It’s one of the best hashtags and marketing campaigns ever launched by a beer company. It kind of gave Canadian’s permission to be loud and proud about it, rather than just being internally proud to be a part of one of the best countries in the entire world.
I furrow my eyebrows when people claim that I have to be “American” now that I am immigrated and living in Texas. The first thing I ask those people is… “If you moved to Australia would you still be American?” The answer is always a resounding “yes!” and then I grin and say “Me too. I was born there and raised there for 42 years. I am a Canadian.”
The tug is subtle. The expectation now that I have moved here I will be an “American”. I kind of get nailed on it from both directions; people back in Canada think I am an American “traitor” of sorts. After all, why would you leave Canada? Some American’s feel that I sound ungrateful and that I should be proud to be an American because I have been granted the profound right to live here.
I tend to look at it as… you got a really, really, really… great immigrant who busts her butt, pays taxes and doesn’t shoot anyone. Yanno?
My husband could have lived in Australia or Russia when I met him. The journey that took me out of Canada and to where Kevin and his sons lived was a matter of destiny I think. You fall in love, you know you want a life together… you move. But the transition has not been easy. I still freak out when I see someone packing a gun in a holster in McDonald’s. I still don’t understand the “redneck culture” although thankfully that is not Kevin’s family by any means. I hear dueling banjo’s in my head whenever I hit the Walmart. I try to go during the day now, to avoid the horror show.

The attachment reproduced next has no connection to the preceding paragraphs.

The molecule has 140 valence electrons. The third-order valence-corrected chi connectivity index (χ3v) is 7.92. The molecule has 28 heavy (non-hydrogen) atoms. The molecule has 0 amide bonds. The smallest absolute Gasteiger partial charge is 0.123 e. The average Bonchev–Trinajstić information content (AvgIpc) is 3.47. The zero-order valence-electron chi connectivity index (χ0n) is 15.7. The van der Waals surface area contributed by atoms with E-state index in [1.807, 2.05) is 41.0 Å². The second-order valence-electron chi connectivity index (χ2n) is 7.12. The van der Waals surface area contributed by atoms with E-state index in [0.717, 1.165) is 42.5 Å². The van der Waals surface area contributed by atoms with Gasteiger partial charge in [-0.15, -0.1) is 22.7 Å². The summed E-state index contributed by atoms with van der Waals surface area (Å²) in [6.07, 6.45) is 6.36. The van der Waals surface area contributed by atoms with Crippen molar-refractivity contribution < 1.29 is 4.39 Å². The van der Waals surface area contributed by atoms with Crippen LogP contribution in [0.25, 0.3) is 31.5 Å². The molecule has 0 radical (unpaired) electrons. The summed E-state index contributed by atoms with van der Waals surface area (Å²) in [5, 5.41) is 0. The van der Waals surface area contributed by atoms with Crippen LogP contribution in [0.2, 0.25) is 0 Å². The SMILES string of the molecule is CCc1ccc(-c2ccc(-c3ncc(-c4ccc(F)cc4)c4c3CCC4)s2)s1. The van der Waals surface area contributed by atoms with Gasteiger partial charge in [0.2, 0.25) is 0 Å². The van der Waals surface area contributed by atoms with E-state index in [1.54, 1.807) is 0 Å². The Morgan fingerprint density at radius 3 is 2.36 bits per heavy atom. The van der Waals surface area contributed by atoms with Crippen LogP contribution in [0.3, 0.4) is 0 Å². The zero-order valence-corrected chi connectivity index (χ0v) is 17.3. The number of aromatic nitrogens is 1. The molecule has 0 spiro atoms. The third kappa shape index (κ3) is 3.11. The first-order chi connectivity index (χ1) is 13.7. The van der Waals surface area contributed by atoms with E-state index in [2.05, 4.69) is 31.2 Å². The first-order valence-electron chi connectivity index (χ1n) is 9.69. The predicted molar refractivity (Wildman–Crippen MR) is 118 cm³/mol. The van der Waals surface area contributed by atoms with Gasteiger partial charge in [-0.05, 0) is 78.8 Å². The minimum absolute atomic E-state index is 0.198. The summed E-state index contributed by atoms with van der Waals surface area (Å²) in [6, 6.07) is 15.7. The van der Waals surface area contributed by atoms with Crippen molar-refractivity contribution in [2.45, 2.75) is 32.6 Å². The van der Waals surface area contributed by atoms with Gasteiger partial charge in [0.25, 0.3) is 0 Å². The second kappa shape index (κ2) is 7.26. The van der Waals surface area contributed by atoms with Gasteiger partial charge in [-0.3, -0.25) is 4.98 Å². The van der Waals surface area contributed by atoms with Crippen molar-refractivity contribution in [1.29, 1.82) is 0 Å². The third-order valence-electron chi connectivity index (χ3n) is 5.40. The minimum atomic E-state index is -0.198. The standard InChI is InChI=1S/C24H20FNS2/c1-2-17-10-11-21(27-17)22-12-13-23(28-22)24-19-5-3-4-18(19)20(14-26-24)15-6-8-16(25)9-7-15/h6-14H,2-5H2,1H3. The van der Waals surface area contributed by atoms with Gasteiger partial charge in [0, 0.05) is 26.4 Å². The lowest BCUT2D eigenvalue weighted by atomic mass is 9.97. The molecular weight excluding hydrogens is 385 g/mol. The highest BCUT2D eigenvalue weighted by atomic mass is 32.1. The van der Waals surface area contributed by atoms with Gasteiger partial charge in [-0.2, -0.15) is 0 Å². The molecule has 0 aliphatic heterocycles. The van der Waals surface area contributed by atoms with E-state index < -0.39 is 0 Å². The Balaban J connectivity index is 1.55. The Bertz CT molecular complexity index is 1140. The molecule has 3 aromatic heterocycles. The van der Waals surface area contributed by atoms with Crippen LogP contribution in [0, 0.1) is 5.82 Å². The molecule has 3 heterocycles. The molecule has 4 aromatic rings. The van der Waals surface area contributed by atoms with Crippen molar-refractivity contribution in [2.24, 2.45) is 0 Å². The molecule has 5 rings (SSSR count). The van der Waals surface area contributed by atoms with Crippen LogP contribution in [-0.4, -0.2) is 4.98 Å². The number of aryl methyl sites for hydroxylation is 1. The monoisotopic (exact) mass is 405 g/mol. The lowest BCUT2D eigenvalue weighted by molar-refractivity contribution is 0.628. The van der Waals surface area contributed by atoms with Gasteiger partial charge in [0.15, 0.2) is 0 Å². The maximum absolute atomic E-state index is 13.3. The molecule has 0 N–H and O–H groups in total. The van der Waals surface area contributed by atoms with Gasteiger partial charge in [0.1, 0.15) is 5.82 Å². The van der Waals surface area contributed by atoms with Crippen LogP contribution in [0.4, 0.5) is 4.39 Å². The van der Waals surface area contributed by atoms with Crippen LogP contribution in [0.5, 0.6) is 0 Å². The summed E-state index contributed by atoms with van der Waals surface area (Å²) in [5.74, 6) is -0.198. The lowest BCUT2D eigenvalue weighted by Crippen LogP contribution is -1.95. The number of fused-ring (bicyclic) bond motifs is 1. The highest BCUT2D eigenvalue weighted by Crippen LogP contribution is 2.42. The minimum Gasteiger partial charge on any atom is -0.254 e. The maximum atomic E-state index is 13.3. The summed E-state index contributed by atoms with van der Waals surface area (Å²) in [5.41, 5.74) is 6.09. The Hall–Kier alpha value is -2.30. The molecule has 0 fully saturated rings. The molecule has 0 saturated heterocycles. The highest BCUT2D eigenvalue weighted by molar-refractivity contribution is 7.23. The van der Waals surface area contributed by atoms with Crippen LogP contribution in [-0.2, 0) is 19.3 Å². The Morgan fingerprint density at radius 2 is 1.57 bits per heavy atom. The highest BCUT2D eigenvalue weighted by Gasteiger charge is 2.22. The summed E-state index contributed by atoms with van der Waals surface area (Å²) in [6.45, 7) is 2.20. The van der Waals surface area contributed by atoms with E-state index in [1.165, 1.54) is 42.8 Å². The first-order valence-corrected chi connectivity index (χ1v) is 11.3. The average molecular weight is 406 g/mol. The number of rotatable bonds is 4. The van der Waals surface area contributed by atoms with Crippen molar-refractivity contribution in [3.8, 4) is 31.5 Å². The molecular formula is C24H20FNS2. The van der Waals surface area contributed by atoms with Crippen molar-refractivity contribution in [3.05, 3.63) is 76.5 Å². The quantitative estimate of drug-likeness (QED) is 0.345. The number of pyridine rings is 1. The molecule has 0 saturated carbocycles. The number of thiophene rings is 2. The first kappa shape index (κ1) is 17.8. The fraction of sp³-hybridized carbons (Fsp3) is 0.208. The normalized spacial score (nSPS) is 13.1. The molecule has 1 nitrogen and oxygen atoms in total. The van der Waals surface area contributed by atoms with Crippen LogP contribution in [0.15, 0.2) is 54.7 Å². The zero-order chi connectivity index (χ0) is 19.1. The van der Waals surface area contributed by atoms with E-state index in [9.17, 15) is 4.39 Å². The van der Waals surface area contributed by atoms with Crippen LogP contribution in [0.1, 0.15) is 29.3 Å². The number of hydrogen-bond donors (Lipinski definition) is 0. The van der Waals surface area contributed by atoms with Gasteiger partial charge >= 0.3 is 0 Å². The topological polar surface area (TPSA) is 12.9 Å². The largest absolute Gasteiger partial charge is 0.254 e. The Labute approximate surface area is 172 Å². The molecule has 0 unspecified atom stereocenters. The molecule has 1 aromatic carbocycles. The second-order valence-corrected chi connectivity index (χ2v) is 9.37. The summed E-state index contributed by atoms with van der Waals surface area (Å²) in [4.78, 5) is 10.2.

I am more formal in my speech. I say “sorry” a lot. I find certain things brash, arrogant and rude. I find the way some people talk to other people shocking. I feel the culture is more aggressive in general in the South. But there are many things I love about Texas too. It is starting to feel like home finally, after being here full time for over a year.
I miss the things that were part of my life. The foods, the seasonings… most of which are different here. I have missed good quality pints terribly, until I discovered this great craft brewery in our home town called 903 Brewers. The “Land of Milk and Honey” brew is my new favorite. It tastes like a pint I would get on Bloor St.
The law shift with regards to same sex marriage and the outcry against it is shocking. The racism is shocking. The gun culture is shocking… but at the same time part of me is happy to know that my Father in Law or Husband could “pop a cap” in someones butt in the event of a zombie apocalypse. I no longer sleep with a metal Lousiville slugger under my bed. I feel safe in Texas.
And the weather is divine; I don’t own a snow shovel. We got a few icy days and a dusting of snow (which shut the whole State down while I chuckled). Dude… so not snow! Come on now. We count our snow in Canada by the foot, not by the millimeter (sorry… quarter inch).
Today is Canada Day. I am always a Canadian. I will always be a proud Canadian. And for those of you who think I have to choose? I will also always be a proud, law abiding, hard working, respectful Texan. I am proud to be a Texan too and I don’t think I have to choose one or the other.
But Canada is my Mother. And now America is my step-mother, which is close but… not quite the same.
Happy Birthday Canada. It is a million things that make you the most wonderful Country in the world. And your daughter, for all the happiness she has found down here with the kind Texans, misses you.